OLD POST ALERT! This is an older post and although you might find some useful tips, any technical or publishing information is likely to be out of date. Please click on Start Here on the menu bar above to find links to my most useful articles, videos and podcast. Thanks and happy writing! – Joanna Penn
Happy New Year!
Here are the Top 10 New Year's Resolutions for Writers:
1. Write more. Find the time to invest in your writing. There is a myth of creativity that you need the perfect time and space to create perfect words. But you write about real life, so find time in your real life to write. “Write at the edges of the day” – Toni Morrison, author of “Beloved”
2. Finish the project. One finished book is worth more than 20 just started ones. Make an effort to finish the project this year, whether it is a book, an article, a story for the kids. Complete the project and then sit back and be proud of what you have accomplished.
3. Create an online presence as an author. You have to have a presence on the internet now so that people can find you and your work. You can have a static one page website, or a daily blog, or an author page on Amazon, or a Squidoo lens. The list is endless, but you need something. Learn how you can do this and get it done.
4. Take a course and improve your writing. Kaizen is continuous improvement and this is as important in your writing as it is in the rest of your life. Learning the craft never stops, so take time out to improve your writing skills. Take a course, read a book, or get a mentor.
5. Get out of your comfort zone and try a different form of writing. Have you been cruising along in your genre for too long? If you are a fiction writer, try writing a “How To” article. If you write technical non-fiction, try poetry or dialogue. Do something that scares you in a literary sense. You never know what you'll find!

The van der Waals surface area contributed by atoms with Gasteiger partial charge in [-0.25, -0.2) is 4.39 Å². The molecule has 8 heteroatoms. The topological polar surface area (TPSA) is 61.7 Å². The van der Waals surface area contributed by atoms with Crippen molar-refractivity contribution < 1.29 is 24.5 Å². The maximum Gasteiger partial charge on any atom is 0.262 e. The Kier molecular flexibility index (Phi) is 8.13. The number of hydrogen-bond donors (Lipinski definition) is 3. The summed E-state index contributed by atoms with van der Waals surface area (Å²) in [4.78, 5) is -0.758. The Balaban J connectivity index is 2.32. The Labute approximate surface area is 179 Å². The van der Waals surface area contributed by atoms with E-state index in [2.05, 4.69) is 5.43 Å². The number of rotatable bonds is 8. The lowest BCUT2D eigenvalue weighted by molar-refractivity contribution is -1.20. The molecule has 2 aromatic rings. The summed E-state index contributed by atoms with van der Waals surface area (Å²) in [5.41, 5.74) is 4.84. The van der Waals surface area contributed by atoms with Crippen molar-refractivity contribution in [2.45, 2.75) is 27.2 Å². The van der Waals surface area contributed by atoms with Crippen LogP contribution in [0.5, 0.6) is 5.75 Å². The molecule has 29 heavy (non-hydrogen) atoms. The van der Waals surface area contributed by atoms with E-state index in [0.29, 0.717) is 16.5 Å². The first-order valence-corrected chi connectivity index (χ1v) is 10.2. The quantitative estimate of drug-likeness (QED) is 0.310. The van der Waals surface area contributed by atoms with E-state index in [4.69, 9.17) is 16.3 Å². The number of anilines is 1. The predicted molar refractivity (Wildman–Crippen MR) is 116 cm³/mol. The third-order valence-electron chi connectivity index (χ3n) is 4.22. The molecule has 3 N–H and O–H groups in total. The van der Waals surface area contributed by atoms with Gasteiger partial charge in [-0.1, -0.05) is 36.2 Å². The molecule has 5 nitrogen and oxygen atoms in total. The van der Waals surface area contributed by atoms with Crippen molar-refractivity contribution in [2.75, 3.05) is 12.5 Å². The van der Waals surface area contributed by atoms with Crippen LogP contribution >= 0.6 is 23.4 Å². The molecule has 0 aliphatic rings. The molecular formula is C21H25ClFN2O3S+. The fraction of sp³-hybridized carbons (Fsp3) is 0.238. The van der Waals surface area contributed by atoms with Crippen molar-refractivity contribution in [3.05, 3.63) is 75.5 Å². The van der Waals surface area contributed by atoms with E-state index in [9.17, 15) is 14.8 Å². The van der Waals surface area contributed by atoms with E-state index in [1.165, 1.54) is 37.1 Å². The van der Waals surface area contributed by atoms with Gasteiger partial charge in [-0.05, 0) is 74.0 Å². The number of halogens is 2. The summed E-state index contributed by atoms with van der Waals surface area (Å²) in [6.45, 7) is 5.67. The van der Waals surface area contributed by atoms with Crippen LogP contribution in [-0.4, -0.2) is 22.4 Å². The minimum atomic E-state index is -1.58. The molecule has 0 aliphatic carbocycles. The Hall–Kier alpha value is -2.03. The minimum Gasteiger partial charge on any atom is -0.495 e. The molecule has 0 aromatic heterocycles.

6. Use your book to create multiple streams of income. A print book is not the way to become a millionaire. Take the time this year to create other streams of income from your book. Record it as an audio and sell it as mp3 files for the iPod. Create a PDF and sell it as an ebook online. Submit it to Kindle and sell as an ebook on Oprah's favourite ebook reader. Break it down into chunks and sell it as an eclass, or as a workbook. Create a spin off book and upsell people so they buy 2 products. Present it as a course and record it on video so you can sell it as a DVD.
7. Connect with other authors and find your community. Web 2.0 is all about social networking and there are multiple sites where you can find people to network with, as well as market to. Try the biggest sites like Facebook and mySpace first, and then branch out into GoodReads, Authors Den, LibraryThing and Squidoo. There are also lots of smaller networking sites at ning.com. Here is a list of the main social networking sites.
8. Learn about Publishing 2.0 new technologies and expand your education about writing. If you don't read blogs about writing and you don't use RSS, you need to educate yourself as these are great tools. The internet is packed with information that can help you develop your skills and sell more books, but you need to stay up to speed. Learn how to use Google Reader and start subscribing to interesting blogs. Start with this one.
9. Market your books and yourself as an author. Web 2.0 sites and an internet presence is one way to get started, but you need a continued effort to market your books and yourself as an author. Make a marketing plan early on and stick to it. Include goals such as: Submit an article a month to EzineArticles, Post comments on the top blog in my genre with linkbacks to my website, Spend 1 hour per week surfing blogs and the internet for information about my genre.
10. Enjoy the journey, not just the end result. Remember that writing never stops, neither does marketing nor sales. Don't get carried away with being focussed on making X amount of sales. Remember to look out the window, go for a walk, hug your partner and read trashy fiction for fun in the hammock on a Sunday afternoon. The journey is why we do it, not the end result.
What are your New Year's Resolutions as a writer?